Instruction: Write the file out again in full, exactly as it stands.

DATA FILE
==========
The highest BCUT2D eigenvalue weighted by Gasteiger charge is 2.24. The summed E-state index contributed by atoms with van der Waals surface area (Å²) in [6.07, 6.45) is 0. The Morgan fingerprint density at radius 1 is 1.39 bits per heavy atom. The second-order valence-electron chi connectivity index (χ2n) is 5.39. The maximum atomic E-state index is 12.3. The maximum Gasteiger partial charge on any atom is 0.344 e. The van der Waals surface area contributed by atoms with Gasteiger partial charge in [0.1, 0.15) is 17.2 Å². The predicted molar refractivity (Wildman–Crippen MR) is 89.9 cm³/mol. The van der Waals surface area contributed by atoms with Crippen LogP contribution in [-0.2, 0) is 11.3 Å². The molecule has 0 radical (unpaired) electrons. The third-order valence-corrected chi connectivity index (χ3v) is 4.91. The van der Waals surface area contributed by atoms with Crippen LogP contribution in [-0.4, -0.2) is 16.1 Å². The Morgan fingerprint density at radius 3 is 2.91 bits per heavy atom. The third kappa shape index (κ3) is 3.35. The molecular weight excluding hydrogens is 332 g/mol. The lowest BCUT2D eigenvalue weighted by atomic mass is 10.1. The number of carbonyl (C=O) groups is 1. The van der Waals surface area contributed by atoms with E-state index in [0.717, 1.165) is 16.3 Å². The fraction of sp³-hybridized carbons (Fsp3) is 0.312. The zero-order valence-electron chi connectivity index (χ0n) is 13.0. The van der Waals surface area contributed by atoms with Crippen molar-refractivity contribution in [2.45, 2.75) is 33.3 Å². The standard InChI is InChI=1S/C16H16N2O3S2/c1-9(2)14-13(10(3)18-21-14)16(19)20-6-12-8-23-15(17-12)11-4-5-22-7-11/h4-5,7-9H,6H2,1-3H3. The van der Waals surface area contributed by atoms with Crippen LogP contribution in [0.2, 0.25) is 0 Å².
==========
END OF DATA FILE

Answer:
The highest BCUT2D eigenvalue weighted by Gasteiger charge is 2.24. The summed E-state index contributed by atoms with van der Waals surface area (Å²) in [6.07, 6.45) is 0. The Morgan fingerprint density at radius 1 is 1.39 bits per heavy atom. The second-order valence-electron chi connectivity index (χ2n) is 5.39. The maximum atomic E-state index is 12.3. The maximum Gasteiger partial charge on any atom is 0.344 e. The van der Waals surface area contributed by atoms with Gasteiger partial charge in [0.1, 0.15) is 17.2 Å². The predicted molar refractivity (Wildman–Crippen MR) is 89.9 cm³/mol. The van der Waals surface area contributed by atoms with Crippen LogP contribution in [-0.2, 0) is 11.3 Å². The molecule has 0 radical (unpaired) electrons. The third-order valence-corrected chi connectivity index (χ3v) is 4.91. The van der Waals surface area contributed by atoms with Crippen LogP contribution in [-0.4, -0.2) is 16.1 Å². The Morgan fingerprint density at radius 3 is 2.91 bits per heavy atom. The third kappa shape index (κ3) is 3.35. The molecular weight excluding hydrogens is 332 g/mol. The lowest BCUT2D eigenvalue weighted by atomic mass is 10.1. The number of carbonyl (C=O) groups is 1. The van der Waals surface area contributed by atoms with E-state index in [0.717, 1.165) is 16.3 Å². The fraction of sp³-hybridized carbons (Fsp3) is 0.312. The zero-order valence-electron chi connectivity index (χ0n) is 13.0. The van der Waals surface area contributed by atoms with Crippen molar-refractivity contribution in [2.45, 2.75) is 33.3 Å². The standard InChI is InChI=1S/C16H16N2O3S2/c1-9(2)14-13(10(3)18-21-14)16(19)20-6-12-8-23-15(17-12)11-4-5-22-7-11/h4-5,7-9H,6H2,1-3H3. The van der Waals surface area contributed by atoms with Crippen LogP contribution in [0.2, 0.25) is 0 Å².